Government shrugs off foreign real estate fallout

Construction industry disruption expected as new tax threatens deals, says Finance Minister Mike de Jong

Townhouses under construction in Metro Vancouver.

Premier Christy Clark and her ministers aren’t concerned about a backlash or downturn in B.C.’s hot urban real estate market from their sudden decision to impose a 15 per cent tax on foreign buyers in Metro Vancouver.

Housing Minister Rich Coleman said Wednesday the development industry was “taken aback and a bit grumpy” after Premier Christy Clark announced Monday that the new tax takes effect Aug. 2.

Clark confirmed Wednesday that there would be no exemptions to the new tax for real estate sales that were signed but not registered before the deadline. That includes pre-sold condos that were purchased before construction, if they are going to buyers who are not citizens or permanent residents of Canada.

Finance Minister Mike de Jong said tax changes are generally done on short notice, and the government expected there would be some cancelled sales as a result. But the purpose of the tax was to discourage foreign sales and replace them with sales to B.C. residents, he said.

“Part of it relates to the fact that properties going on the market are being scooped up so quickly.” de Jong said. “This disruption, this change is taking place in a market where there is incredibly strong domestic demand.”

The government intends to put the revenue from the foreign buyer tax into a housing affordability fund, but Coleman said there will be no return to government directly building social housing projects.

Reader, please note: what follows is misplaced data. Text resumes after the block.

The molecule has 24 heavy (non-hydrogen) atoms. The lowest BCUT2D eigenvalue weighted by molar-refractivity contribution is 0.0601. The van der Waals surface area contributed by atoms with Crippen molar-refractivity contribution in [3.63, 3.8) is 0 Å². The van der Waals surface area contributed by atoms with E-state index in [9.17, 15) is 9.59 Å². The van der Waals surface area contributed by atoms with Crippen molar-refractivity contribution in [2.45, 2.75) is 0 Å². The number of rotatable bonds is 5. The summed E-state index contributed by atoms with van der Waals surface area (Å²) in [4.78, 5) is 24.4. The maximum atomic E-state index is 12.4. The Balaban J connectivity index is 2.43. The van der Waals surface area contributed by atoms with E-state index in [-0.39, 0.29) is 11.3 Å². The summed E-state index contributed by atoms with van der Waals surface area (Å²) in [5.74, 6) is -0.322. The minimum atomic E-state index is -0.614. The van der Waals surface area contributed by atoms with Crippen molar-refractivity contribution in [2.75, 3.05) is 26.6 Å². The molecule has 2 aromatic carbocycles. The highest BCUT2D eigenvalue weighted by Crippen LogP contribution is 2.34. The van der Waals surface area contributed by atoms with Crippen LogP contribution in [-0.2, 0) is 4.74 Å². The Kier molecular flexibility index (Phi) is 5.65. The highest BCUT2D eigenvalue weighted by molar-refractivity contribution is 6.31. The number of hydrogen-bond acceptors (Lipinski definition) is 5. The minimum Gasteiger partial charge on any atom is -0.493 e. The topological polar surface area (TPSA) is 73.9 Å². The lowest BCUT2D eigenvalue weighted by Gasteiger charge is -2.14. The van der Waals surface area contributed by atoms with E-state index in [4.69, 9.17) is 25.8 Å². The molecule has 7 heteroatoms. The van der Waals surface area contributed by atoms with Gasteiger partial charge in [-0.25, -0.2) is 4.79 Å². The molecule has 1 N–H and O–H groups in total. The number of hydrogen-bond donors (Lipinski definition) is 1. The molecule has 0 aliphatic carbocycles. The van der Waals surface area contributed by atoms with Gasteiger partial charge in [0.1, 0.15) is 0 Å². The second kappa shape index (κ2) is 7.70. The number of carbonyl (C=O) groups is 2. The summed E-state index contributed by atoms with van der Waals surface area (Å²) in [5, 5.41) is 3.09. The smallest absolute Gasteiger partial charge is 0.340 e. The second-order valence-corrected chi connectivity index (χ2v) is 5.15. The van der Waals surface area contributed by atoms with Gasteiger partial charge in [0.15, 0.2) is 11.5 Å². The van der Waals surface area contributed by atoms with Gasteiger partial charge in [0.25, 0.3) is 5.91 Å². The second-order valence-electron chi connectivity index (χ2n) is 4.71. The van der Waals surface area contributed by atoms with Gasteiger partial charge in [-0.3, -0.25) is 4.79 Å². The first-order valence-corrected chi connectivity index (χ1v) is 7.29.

New initiatives will be announced in September, with incentives for builders to create more rental housing. The province already provides rent subsidies to 20,000 families to keep them in market housing, and that approach has better results than concentrating low-income people in government housing, Coleman said.

 

Just Posted

Teen stabbed at Surrey’s Unwin Park

17 year old was transported to hospital with non-life-threatening injuries

North Delta teacher nominated for provincial award

Seaquam Secondary’s Michael Iachetta has been nominated for his work on social equity in schools

No WorkSafeBC orders issued after ruptured water main damaged White Rock theatre

Investigation confirms that the water line ruptured as a result of pressure testing

City offering relief for North Delta residents affected by Surrey townhouse fire

Delta will waive fees and expedite permits for those rebuilding from the July 5 blaze

3 ‘Dream Home’ lottery prizes located in South Surrey

Proceeds support BC Children’s Hospital

Environment Canada confirms Ottawa area hit by two tornadoes Friday

At one point more than 200,000 hydro customers were blacked out

Whitecaps see playoff dreams fade after 2-1 loss to FC Dallas

Goal in 87th minute seals Vancouver’s fate

Porsche impounded for going 138 km/hr in 90 zone during charity rally

West Vancouver Police said wet roads and heavy rain made it extra dangerous

B.C. students send books to displaced students of Hornby Island school fire

Maple Ridge elementary school teacher says students learned about acts of kindness

Phase 2 of $1.35B Royal Columbian upgrades won’t be a public-private partnership

B.C. Health Minister Adrian Dix says it will be a design-build

Trump drains oxygen from Trudeau foreign policy with PM, Freeland bound for UN

A lot has changed since the Liberals came to power in Canada in 2015

B.C. man fined $15,000, barred from trading securities for fraud

Larry Keith Davis used money from an investor to pay personal bills

Emergency crews investigate small sulphuric acid spill in Kootenays

IRM states a small volume of less than one cup and three dime-sized drips were leaked from carrier

Most Read